Chapter 31


In the year 1874 there lived in Boston a young Scotch-man who was a teacher of vocal physiology in the Boston University. His name was Alexander Graham Bell.

Vocal physiology teaches what the voice is and how to use it properly, and for years this young Scotchman’s father and grandfather had been devoting their time and talents, in Edinburgh, so to adapt this science of vocal physiology as to enable them to teach deaf-mutes to speak,—the same educational charity that engaged the attention of Horace Mann in the midst of his labors in behalf of popular education.

This young Scotchman of Boston had also made careful and thorough study of this wonderful philanthropy, and, with some knowledge of electricity, he was attempting to invent some method of transmitting harmonious sounds,—perhaps even words and speech.

This young man, who earned his living by teaching sound people the right use of the voice, and deaf people how to speak, had no money to develop his valuable ideas. If he could get money enough, he wished to take out a patent on what he called his harmonic telegraph, —that is, telegraphing by sounds, or vibrations.




This seemed to be a practical thing, and young Bell found that certain men whose children he taught were willing to lend him money enough to take out a patent and perfect his invention. But they laughed at his dream of transmitting speech,.—his telephone, as he called it, an instrument for hearing and returning far-off sounds. That, they declared, was a crazy scheme.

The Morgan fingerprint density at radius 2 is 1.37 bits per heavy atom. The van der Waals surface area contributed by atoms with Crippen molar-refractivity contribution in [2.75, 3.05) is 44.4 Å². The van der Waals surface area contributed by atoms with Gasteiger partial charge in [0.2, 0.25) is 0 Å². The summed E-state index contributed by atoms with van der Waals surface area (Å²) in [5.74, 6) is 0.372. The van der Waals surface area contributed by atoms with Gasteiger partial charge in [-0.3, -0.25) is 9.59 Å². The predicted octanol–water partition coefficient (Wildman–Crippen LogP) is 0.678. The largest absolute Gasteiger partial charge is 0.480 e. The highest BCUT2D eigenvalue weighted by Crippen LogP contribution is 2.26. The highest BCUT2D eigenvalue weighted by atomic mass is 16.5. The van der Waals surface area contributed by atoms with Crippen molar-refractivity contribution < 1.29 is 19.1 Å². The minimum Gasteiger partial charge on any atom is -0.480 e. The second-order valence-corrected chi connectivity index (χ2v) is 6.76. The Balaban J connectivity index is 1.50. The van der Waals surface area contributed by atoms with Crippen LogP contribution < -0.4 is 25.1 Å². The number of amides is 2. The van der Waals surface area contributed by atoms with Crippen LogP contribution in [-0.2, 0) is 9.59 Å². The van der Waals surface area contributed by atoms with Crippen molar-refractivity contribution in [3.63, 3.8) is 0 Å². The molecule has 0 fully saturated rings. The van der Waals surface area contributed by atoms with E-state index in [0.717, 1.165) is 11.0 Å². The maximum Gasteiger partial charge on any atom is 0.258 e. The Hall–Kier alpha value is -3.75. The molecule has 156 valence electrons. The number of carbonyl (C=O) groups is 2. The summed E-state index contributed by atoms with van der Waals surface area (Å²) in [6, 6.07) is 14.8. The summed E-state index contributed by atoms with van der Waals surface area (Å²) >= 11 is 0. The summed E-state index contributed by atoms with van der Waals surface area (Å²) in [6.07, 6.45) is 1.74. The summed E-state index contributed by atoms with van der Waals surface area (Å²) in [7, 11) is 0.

But Bell was so interested in his inventions, and had so much faith in them, that he determined to risk everything on their success. He gave up his teaching so as to have plenty of time for his own work; he mortgaged his services as a teacher to be delivered when he had finished his experiments; he lived almost on bread and water so as to have all his money for his one idea, and, in a Boston garret, set to work to perfect his invention.

His father had a system of what is known as "visible speech,"—that is, teaching those to speak who are dumb only because they are deaf, by showing them things which they learn to know, or, as one might say, teaching them to talk by sight. It had proved very successful, but Alexander Graham Bell believed he could go a step further, and teach them to use the voice and even to talk intelligibly. His experiments in this direction interested him in the transmission of sounds, and out of this came, slowly and imperfectly, what he called "speech transference, the telephone, the talking telegraph."